Become a sponsor and receive some extra perks. I couldn’t host this series without sponsorship, as it is organized and funded by Memoria Technica in an effort to promote these esoteric topics and make them available to a wider audience. I am very grateful to those who have already sponsored the series, making the first two lectures possible!

As a sponsor, enjoy reserved front row seats and other goodies, such as the reissue of the Sacred Geometry Coloring book. The original release of 300 has now sold out, so Al Colins and I teamed up again to create some new patterns for the second edition. It will have a few other bonuses as well, straight from Mike Stacey of the MADE lathe team! I’ve just picked up the covers, printed on thick black stock with silver foil and white leaf. It’s also available for pre-order here.  There will also be another limited special edition (of 24), which will be out this fall.


In other news, I recently returned from giving a talk to the Horological Society of New York on my work with bellows materials in smoking automata. If you’ve been curious about the smoker and the machine I made, the talk is available here to see, as well as a meeting recap. I urge you to join the society if you have an interest in horology. You don’t have to be a New Yorker to enjoy the lectures, as they are all available online with membership.


I also had the pleasure of speaking about my work and the art of guilloché to the Seattle Metals Guild last week. It was a lot of fun introducing the topic to so many new people. If you’re local to Seattle and are interested in anything metals, I highly recommend joining the Guild.


Speaking of guilloché, David and I still have a spot left in our intermediate and two in our advanced classes! I’m not sure when we’ll be able to offer these classes next, as we both have a lot on in our individual workshops for the foreseeable future. So this may be your last chance to come and take a class with the dynamic Mr. Lindow here at Memoria Technica for a little while. Now is the time; register here.

Below are some photos from our earliest classes at the shop and different student projects. Hope to see you soon!

 

 

 

The Magic of Horology 2/13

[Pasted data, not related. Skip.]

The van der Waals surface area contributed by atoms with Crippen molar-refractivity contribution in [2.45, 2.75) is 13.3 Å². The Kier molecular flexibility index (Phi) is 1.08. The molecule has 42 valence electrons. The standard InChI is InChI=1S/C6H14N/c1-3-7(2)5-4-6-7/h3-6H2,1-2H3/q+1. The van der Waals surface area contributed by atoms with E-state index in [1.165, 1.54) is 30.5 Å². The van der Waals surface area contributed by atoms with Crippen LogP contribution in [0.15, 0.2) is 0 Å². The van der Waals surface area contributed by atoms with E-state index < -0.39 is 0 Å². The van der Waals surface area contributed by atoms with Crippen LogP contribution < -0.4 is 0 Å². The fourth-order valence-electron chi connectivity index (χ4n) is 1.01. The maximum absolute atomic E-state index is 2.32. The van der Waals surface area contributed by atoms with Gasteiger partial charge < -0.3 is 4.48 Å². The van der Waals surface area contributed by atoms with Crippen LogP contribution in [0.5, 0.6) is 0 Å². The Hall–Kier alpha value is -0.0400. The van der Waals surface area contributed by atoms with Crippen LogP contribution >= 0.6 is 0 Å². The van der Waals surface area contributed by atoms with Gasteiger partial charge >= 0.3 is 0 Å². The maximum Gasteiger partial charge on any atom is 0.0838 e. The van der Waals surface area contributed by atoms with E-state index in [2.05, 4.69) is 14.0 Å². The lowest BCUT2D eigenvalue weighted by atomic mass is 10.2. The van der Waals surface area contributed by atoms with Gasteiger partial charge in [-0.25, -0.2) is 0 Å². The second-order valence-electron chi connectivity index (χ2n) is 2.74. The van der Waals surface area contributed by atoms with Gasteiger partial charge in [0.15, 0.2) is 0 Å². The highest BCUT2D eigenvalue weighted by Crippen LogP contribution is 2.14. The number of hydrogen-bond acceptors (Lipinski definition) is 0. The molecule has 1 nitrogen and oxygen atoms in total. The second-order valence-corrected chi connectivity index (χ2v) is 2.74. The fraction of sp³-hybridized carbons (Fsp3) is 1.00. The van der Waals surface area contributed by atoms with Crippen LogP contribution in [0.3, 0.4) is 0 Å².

Hi All! The series is kicking off next Tuesday at the Stimson-Green Mansion. I’m very excited for Memoria Technica to start this partnership with the Washington Trust for Historic Preservation.


I am not sure what the future of the series will be after this first year, but I can’t wait to find out how it progresses.

Come out and celebrate horology and heritage next Tuesday with us! Get tickets here.

For those of you who have already purchased tickets or a sponsorship package, please come to will call when you arrive. See you soon!

Lecture Venue:

Stimson Green Mansion

1204 MINOR AVE – SEATTLE, WA 98101

Doors open at 6:30, light refreshments will be available, and the lecture will start promptly at 7pm. Q & A to follow.

We ask guests to sign in upon arrival and suggest a $10 donation.

Advanced Engine Turning

Hi All! So we finally finished up the last of our engine turning classes this month. It was great fun seeing how the student work developed over the sessions, as many students enrolled in more than one. With more complex projects, students singled in on a specific idea. A lot of time was spent making sure surfaces were dialed in flat and true. Students worked in silver, copper, and other materials. Here are the results!

 

David and I want to say thank you to all of our students and the support! We’re already planning our next series of classes and look forward to meeting our future attendees!

Until next time!

endofclass

Intermediate Engine Turning I – Group 2

This was a great class with students bringing many ideas and projects. Casey Burns, a local flute maker, decided to add engine turning to his instruments. You can see the pieces he turned in the photos below – check out his website for the finished flutes! Two watchmakers also enrolled in this session trying out some exciting concepts for dials and pendants – incorporating off center work and some challenging patterns. A long time ornamental turner and enthusiast also signed up looking for new inspiration in old traditions. The results from the class are stunning.